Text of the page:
I have worked with the HIV community as a pharmacist since 1998, when few options existed for patients. I have lost a number of friends to AIDS-related illnesses, so one would think that after seeing so much loss around me, I would know how best to protect myself.
I was in disbelief when I was diagnosed with HIV in December 2013. I was devastated; I felt that part of my soul had died that December morning.
A few months later, I was trying to get a package out to FedEx after our regular driver failed to show up. That’s when I saw Daisy — this tiny blond pup without a leash — trying to cross a busy street. I ran into the FedEx, threw the package on the counter, and ran towards her. She bowed her head down and let me pick her up.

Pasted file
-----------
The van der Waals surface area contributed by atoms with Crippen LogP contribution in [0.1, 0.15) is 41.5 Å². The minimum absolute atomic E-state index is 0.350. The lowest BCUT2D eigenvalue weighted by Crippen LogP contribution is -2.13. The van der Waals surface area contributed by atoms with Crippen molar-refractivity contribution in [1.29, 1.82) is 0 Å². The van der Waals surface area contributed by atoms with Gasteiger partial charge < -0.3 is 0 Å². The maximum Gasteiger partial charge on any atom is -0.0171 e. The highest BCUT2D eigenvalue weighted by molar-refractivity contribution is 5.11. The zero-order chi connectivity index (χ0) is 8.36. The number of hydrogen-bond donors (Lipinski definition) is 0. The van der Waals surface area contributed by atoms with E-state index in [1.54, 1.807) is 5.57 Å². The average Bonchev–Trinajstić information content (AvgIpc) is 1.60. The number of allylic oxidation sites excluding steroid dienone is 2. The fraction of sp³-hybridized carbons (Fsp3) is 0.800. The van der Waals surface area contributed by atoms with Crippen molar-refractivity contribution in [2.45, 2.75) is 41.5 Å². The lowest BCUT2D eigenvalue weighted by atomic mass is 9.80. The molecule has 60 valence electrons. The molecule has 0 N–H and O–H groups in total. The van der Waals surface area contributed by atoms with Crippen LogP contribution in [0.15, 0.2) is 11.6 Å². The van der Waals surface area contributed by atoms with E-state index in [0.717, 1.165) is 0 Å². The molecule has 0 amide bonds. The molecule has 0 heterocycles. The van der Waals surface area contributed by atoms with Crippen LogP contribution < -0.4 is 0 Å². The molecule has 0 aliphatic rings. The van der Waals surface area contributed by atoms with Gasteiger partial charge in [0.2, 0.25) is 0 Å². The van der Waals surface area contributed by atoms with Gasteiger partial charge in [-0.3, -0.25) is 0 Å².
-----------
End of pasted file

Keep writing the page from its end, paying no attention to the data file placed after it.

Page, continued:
When I took her to a local no-kill shelter, the woman who ran the facility told me that Daisy had just had puppies, and if I took her to where I’d found her and walked her on a long leash she would lead me to her pups. I did just that — I followed Daisy for five miles to an abandoned gas station where her five puppies were.
In that moment, I forgot about the troubles in my life. I wondered how a pup could have survived as many days as she did without food and crossing busy streets on her own. In my opinion, it was because she had the will to survive. I thought: if she could do it, I have absolutely no excuse but to fight for my life and to stay healthy as long as she is in it. As a result, I don’t even think about my diagnosis much.
I call Daisy my little miracle, because she saved not only my life but the lives of her puppies — all of which have since been adopted. She is my hero, and I thank her every day for being with me.